Mike Cooper and Chris Abrahams play the Sound Lounge. (Music review)

I was lucky enough to attend a wonderful gig here in Sydney on Friday night.  The amazing Mike Cooper, who started as a Blues guitarist and a singer-songwriter, is currently in Australia and he performed his amazing post-deconstruted-avant-bending brand of circular blues infused sounds along side of the great Chris Abrahams, most famously from The Necks. It was a thrilling experience to hear the pair as a duo. they’ve been playing together for a while, but considering they live in different parts of the world and each are very busy artists, seeing them together in the same room focusing on their work and each other is a rare treat. I’ve heard Chris play several times this year now, and this particular set saw him reach into the trad roots he’s most famous for.  The pairing worked very well.  Mike played a strongly blues stung set, and Chris rumbled and stirred beneath him (and at times over and around) with a temperate melodic launching pad that kept the duo connected to the blues soul no matter how high into the future-of-Blues-imagined Mike chose to jump.


The first set began with Chris’ solid soft chord play easing up into the melodic sound of Mikes slide against his famous-flat-against-the-knee guitar. Instantly the beautiful sound filled the room, and I have to add a shout out to the wonderful sound efforts of the Sound Lounge.  The piano sang to me from behind where I was sitting, deep and resonant.  The sound started with a soft caress, rambling chords, soft piano and within moments, luscious thumbing blues. Soon the piano added trills and the slide took the room with its commanding noise.


Early in the piece Mike adds his electronics to the piece and from this point he moves heavily into a more experimental mode, while the piano acts as a sort of “sanity anchor” that keeps the wild free fall of the electronics tapped into their blues roots. Then just as suddenly as it started, the guitar and the electronics will fade to silence against the insistent piano. Chris moves up and down the keyboard, the sound is pliant and ebullient despite the deep tone and the rolling thunder of noise. MIke comes in again, his electronics moving against and behind the lubricous piano until it works its way up via the ductile slide culminating in a ferment of taps and clicks and slides as Mikes fingers dance wildly up and down the guitar.

At this point, Mike pulls out a bow and a fluid flounce of a noise is matched by the sashay of Mikes hand movements that works its way up into a high-pitched rasp against that omnipresent piano. The bow combined with the slide make for a slither of slippery sounds and all of a sudden Mike bursts into song. It’s his signature blues voice – a stirring lovely voice. Chris is playing his keyboard elbow to fist and back again as Mike holds a melody with his voice and contorts discordant electronic sounds from his lap strings. The bow remains at the top of the neck and sprints back and forth at a frenzied pace. And then as suddenly as it started, Mike’s voice moves back into silence.


Now the piano moves back into the light trills of before while Mike rubs arms, elbows and even the small sting of shells he wears around his wrist against the strings. This continues for a while then Chris moves back toward silence and there is nothing in the room but the unrepentant sound of Mikes mutant strings. By the time Chris comes back in with a light series of finger taps, Mike is plucking the strings of his guitar and moves the electronics into a kind of ambient sound. Mike pulls out a small pocket fan and produces sounds of electronic wind, against strings, and against microphones. From here he will move into a sci-fi style of sounds with a 1960’s irony pacing up and down inside the noise.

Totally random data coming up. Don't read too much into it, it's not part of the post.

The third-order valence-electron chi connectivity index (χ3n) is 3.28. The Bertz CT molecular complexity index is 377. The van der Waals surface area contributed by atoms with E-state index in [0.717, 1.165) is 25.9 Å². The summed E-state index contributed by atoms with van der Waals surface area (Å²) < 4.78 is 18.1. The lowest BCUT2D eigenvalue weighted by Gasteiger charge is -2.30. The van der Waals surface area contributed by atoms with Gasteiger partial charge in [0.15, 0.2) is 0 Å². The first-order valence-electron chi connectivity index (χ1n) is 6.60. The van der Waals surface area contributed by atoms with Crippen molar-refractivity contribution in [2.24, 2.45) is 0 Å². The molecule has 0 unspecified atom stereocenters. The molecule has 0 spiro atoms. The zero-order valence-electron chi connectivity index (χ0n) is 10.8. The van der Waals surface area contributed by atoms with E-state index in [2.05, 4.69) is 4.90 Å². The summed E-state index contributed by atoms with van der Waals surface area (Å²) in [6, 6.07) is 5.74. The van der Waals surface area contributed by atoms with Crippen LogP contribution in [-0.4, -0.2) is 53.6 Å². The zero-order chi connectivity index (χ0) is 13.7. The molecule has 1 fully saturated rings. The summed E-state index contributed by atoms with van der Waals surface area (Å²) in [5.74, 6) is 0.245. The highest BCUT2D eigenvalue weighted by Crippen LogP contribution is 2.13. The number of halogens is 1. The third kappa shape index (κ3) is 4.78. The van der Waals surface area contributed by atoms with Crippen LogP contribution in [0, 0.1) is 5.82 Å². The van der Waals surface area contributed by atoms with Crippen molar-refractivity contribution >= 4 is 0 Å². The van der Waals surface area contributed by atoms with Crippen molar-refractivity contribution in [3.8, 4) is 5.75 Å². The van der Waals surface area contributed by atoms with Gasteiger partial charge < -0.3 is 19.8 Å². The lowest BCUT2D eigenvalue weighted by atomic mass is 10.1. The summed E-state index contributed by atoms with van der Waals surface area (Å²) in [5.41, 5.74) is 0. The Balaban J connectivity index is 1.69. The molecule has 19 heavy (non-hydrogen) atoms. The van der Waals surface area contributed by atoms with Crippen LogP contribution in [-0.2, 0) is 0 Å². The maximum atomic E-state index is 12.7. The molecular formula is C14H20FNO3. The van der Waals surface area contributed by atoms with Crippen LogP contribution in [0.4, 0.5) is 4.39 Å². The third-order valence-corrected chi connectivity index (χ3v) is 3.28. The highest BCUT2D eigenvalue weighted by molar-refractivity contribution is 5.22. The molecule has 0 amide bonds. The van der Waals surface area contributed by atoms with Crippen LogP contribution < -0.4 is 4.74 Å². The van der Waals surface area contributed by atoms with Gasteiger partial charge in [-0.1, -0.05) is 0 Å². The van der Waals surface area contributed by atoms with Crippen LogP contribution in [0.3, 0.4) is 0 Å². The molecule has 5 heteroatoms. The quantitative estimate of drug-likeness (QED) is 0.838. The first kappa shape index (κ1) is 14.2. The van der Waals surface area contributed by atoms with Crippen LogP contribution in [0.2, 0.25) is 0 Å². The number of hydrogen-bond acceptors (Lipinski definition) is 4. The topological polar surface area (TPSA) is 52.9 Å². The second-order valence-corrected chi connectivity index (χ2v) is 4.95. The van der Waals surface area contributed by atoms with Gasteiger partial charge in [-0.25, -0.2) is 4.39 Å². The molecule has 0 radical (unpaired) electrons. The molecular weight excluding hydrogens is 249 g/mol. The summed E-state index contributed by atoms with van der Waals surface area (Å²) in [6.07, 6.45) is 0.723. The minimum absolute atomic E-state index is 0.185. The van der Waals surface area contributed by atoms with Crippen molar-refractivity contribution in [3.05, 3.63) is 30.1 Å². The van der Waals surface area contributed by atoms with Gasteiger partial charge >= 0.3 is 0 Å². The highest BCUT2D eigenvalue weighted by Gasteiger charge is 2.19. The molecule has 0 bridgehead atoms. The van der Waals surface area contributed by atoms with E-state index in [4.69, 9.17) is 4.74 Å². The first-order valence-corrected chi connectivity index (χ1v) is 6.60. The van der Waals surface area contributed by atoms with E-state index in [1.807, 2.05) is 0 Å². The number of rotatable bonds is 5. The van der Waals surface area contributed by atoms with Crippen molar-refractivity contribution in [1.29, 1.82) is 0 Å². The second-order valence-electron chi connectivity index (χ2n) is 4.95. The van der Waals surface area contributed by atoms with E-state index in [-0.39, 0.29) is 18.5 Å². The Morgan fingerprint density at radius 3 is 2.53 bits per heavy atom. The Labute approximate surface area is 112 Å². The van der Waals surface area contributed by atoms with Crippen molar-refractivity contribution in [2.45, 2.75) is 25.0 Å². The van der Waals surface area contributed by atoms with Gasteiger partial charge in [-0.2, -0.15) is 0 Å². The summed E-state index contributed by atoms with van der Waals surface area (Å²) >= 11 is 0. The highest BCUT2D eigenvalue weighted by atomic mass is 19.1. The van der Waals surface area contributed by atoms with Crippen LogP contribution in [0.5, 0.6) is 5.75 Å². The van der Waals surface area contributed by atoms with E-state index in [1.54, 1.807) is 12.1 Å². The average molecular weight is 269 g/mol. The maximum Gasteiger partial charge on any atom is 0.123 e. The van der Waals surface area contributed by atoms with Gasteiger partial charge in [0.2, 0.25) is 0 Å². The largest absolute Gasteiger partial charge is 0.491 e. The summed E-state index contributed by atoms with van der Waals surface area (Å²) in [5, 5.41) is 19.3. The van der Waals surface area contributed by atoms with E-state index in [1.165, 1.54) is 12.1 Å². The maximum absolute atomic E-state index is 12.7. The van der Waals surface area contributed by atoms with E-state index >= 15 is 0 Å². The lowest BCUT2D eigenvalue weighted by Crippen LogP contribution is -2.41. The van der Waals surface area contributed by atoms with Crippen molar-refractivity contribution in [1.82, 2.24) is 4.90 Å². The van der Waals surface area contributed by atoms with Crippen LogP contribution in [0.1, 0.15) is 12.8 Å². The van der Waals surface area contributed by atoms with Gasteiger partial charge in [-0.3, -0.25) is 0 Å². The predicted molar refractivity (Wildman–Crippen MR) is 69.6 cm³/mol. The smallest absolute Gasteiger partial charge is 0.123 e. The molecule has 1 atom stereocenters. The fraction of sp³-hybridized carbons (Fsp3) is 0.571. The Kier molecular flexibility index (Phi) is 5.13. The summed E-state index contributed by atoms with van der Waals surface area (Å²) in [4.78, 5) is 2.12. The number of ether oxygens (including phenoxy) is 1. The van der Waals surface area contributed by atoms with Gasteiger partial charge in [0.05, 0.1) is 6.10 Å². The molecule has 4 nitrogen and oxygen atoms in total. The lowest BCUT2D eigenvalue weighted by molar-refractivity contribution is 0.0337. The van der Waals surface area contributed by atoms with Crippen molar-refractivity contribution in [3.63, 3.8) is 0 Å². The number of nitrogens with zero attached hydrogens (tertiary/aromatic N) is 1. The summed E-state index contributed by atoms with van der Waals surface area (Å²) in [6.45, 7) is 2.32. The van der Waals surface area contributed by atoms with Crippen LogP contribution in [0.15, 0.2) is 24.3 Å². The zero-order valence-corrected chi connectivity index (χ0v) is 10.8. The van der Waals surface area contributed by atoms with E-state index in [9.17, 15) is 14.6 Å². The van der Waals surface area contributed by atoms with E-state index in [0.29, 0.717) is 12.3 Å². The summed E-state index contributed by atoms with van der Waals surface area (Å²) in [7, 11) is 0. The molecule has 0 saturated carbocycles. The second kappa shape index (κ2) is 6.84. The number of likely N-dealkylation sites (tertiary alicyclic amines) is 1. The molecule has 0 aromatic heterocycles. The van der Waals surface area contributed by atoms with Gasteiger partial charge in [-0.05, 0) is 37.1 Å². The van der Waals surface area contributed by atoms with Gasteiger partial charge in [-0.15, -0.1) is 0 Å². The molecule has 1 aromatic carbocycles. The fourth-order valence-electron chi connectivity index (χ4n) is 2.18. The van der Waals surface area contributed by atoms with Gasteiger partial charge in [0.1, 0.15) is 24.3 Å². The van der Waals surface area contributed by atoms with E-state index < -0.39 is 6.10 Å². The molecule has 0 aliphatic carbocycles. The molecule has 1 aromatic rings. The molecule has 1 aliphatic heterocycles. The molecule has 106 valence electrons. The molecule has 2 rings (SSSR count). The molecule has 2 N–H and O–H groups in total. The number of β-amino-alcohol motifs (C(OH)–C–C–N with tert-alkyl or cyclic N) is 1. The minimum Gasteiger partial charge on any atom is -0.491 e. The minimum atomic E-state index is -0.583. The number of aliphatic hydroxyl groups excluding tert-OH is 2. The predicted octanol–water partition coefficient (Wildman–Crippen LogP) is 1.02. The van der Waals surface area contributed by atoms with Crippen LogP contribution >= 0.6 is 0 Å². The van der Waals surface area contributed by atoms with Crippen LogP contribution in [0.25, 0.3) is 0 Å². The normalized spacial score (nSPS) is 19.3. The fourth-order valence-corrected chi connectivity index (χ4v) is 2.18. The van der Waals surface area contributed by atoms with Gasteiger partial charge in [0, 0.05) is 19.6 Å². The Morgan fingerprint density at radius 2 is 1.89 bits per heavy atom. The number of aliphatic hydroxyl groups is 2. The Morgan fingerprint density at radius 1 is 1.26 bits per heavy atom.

After moving the improv session into a kind of post sci-fi ambient sound, the duo get a little melodic, and Mike bursts into a stunning rendition of Heartbreak Hotel. Mike sings into the hollow of his guitar and records the moment, feeding it into a recorded feedback loop that then replicates itself through various cycles of deterioration. From this, Chris’ piano will work into and through soft full sound lounge chords while Mike uses his looping back as a launch pad for a serious of breath infused sounds against the closer than close microphone. Soon the looped voice is gone and replaced again by that slide guitar.  Its friend the harmonica appears and breath transforms itself again.

Mike will use the looped back sound technique several more times through the show and into the second set. At one point the sound of the wind is so wound up it sounds like helicopters might land in the middle of the sound lounge. The duo end the first set with a slowed down steady pulse of a beat and start the second set with a slight variation of the same. The second set is more ambient, at times sounding like we are all submerged in an ocean consisting of sounds. Mike moved through voice work again, while Chris’ piano almost sounded traditional at certain points, so strong was his groundwork against the powerhouse of Mikes electronics and beautiful voice.

This was a magical set, and a beautiful chance to hear two masters of the improvisational technique work together in a venue that respected the sound.  The room seemed filled with a vibrating beauty that was impossible to ignore.